Restoring Canada’s troubled relationship with China is no easy task

A consumer boycott? : “We can’t let a bully push us because that’s what China has been trying to do.”

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With feelings of bitterness nowhere near sagging between Canada and China, there have been calls for a tougher approach to a country that imprisoned Michael Spavor and Michael Kovrig for more than 1000 days.


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Turn down the next Olympics?

Avoid products made in China?

“Consumer-led boycotts are a bit difficult to do,” said Gordon Houlden, director emeritus of the China Institute at the University of Alberta.

“It’s not impossible, but I’m a bit skeptical.”

A source of the ex-diplomat’s skepticism? The enormous scale of two-way trade between Canada and China.

According to Statistics Canada, imports from China were worth $ 52 billion in 2020.

Exports last year reached $ 32 billion.

And they both keep growing.

After the United States, China is Canada’s second most important trading partner.

“Chinese inputs, whether consumer or industrial, I think most Canadian industries would have some kind of input from Chinese products.” Houlden said. “If it closed all that, it would be hugely inflationary and very difficult to execute.”


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But why not a boycott ?, asks a critical voice.

“Boycotting Chinese products is something to be reckoned with,” said Fareed Khan of the Rohyinga Human Rights Network, who has openly criticized China’s treatment of its Uighur Muslim minority and the continued 15-year detention of Huseyin Celil. of Mississauga.

“Buying Chinese products; By pursuing trade and trade agreements with China, we are actually creating the problem that we now have to deal with, ”Khan said.

“The boycott is a legitimate form of foreign policy and an expression of discontent with the way China does things,” Khan said. “And it hurts where it matters most, which is in your pocket.”

But international pockets seem to be inextricably linked.


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Among Canada’s largest exports to China are canola seeds and wood pulp, commercial staples that help prop up and power Saskatchewan and British Columbia.

Even a significant portion of Nova Scotia’s fishery products end up as exports to China.

The same goes for Quebec pork.

“It is difficult to imagine that we would be in a position where we would decide not to trade with China, given that many Canadians depend on that relationship,” said Houlden, who for 22 years focused on Chinese affairs within the foreign service.

Managing that relationship is now the responsibility of new Foreign Minister Melanie Joly, who was sworn in this week.

“I will have the opportunity to meet the best experts on China in the world, especially from the Canadian perspective, since very soon I will meet with the Canadian diplomatic corps,” he said within hours of his swearing-in.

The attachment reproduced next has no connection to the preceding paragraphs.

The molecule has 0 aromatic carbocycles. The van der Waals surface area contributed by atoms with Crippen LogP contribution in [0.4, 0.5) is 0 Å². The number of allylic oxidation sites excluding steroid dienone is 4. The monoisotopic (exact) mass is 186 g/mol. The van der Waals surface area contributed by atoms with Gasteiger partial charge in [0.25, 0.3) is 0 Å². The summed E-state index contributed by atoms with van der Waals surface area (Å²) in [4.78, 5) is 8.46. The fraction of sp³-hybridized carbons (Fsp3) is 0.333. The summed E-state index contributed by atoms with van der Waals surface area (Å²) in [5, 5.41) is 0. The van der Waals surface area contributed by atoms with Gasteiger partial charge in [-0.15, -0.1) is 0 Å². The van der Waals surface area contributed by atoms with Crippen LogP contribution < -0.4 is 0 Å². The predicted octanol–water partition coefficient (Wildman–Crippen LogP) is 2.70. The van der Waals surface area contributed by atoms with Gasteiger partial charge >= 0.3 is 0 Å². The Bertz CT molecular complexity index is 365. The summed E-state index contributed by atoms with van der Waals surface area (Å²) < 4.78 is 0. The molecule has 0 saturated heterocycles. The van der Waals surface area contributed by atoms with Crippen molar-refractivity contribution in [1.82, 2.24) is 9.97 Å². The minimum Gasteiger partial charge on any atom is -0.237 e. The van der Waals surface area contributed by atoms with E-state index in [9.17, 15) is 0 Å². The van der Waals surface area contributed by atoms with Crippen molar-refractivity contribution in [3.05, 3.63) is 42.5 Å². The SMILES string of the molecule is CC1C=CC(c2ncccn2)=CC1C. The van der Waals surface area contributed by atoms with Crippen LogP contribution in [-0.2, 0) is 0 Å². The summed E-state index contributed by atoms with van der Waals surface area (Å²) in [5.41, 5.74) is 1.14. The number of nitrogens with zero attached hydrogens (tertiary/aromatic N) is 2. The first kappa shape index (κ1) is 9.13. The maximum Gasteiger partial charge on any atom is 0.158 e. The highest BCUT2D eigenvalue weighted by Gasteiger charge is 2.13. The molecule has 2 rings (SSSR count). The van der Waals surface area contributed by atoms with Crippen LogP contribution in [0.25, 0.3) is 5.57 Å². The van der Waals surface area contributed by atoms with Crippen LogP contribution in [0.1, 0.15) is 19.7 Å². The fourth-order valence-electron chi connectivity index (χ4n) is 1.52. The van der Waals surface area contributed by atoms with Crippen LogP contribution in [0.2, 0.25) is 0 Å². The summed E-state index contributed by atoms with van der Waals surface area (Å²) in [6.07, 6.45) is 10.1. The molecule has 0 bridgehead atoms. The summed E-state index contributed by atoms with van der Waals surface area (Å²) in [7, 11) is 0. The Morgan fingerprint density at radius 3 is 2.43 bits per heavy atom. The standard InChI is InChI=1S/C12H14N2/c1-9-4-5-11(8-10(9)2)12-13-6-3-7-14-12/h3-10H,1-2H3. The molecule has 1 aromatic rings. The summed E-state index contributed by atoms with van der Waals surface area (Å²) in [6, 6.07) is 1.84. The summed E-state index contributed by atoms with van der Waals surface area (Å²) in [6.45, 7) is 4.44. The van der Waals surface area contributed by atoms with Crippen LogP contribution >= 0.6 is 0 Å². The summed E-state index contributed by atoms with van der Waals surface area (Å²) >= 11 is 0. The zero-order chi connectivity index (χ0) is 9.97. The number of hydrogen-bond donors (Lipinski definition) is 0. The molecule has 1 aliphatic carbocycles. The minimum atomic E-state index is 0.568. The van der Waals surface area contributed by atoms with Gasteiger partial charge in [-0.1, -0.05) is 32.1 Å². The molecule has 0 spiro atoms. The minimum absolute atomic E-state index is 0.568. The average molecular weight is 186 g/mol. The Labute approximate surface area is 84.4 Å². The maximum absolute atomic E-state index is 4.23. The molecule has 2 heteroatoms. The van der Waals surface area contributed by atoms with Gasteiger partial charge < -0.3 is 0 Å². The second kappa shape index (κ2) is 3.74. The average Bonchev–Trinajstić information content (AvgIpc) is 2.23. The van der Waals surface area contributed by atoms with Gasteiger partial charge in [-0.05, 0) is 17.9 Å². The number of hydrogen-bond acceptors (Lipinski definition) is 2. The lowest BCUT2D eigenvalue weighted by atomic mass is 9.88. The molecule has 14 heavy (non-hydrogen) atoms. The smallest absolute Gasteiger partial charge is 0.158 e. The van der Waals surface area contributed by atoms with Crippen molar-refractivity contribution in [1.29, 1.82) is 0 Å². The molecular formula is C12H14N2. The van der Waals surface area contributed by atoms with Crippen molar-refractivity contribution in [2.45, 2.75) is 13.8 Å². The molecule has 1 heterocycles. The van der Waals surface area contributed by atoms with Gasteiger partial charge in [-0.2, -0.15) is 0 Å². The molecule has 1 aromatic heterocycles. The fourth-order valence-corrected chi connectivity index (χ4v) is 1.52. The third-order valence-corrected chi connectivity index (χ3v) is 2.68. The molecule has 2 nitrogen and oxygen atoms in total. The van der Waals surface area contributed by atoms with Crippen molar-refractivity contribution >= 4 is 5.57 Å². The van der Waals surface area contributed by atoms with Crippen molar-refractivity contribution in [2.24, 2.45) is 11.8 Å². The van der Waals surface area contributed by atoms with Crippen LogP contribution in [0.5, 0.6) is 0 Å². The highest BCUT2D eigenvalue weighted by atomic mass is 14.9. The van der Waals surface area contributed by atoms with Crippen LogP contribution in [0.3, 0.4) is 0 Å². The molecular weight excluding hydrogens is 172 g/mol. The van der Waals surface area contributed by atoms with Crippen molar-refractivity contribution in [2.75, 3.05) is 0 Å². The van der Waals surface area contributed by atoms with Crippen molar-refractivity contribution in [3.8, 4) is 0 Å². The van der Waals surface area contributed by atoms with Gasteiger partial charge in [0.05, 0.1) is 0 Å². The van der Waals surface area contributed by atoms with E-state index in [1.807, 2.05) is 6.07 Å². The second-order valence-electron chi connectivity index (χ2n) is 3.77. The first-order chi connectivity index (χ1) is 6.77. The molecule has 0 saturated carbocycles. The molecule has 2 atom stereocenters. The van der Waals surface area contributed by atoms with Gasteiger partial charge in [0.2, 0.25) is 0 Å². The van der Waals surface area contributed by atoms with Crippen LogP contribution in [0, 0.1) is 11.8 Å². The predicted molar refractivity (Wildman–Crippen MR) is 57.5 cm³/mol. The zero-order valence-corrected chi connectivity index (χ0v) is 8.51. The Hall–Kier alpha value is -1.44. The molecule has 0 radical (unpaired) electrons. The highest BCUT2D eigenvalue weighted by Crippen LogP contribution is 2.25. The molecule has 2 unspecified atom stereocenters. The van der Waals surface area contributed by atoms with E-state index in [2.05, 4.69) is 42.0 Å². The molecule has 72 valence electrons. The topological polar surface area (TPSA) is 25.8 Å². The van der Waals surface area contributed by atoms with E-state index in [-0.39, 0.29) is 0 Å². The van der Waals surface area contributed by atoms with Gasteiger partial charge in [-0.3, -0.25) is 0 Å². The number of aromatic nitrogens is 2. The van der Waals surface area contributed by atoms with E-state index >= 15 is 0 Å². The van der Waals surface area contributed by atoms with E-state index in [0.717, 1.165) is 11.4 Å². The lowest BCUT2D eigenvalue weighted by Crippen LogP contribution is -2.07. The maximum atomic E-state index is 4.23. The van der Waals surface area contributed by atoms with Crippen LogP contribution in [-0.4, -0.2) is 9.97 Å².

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“I can tell you, although we are under no illusions. Our eyes will be wide open. “

But with those eyes as wide as our business ties, Houlden says the minister has a lot of work ahead of her.

“There are some aspects of self-interest on both sides that will at least keep part of the relationship moving, even if the damage will take years to repair.”

Khan said politically “Canada has to be careful. Canada cannot be an appeaser. And we can’t allow a bully to push us because that’s what China has been trying to do. “

With less than 100 days to go to the Beijing Winter Olympics, there has been a public debate over whether Canada should skip the games.

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“The Olympic Games have to do with politics. The Olympic Games have historically been used to try to demonstrate or try to legitimize national ambitions ”. Khan said. “Hosting the Olympics and doing more trade with China has made them more bullies.”


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The Canadian Olympic Committee says officially: “In no way are we at the Canadian Olympic Committee and the Canadian Paralympic Committee trying to minimize what is happening in China. But a boycott is not the answer, ”the committee’s executive director wrote earlier this year.

Boycotts don’t work. They only punish athletes who were prevented from going, those they had to compete against, and those who would have been inspired by them. “

Before the Olympic cauldron ignites in February, what will ignite are the peak holiday shopping months, so important to retail results and jobs.

You can barely walk a meter down any retail aisle without passing products made in China or an endless variety that includes Chinese supplies.

Houlden recalls the 2008 American book “A Year Without ‘Made in China’” by Sara Buongiorni, whose family spent a year trying to avoid buying Chinese products.

“It was exceptionally difficult for them,” Houlden said.

What will remain a persistent difficulty is Canada’s relationship with China.

Diplomatically it is damaged.

“It is difficult to imagine that we will be in a worse position one or two years from now. It’s possible, ”Houlden said. “But what’s definitely not on the cards is a rubber band going back to where we were in November 2018.”



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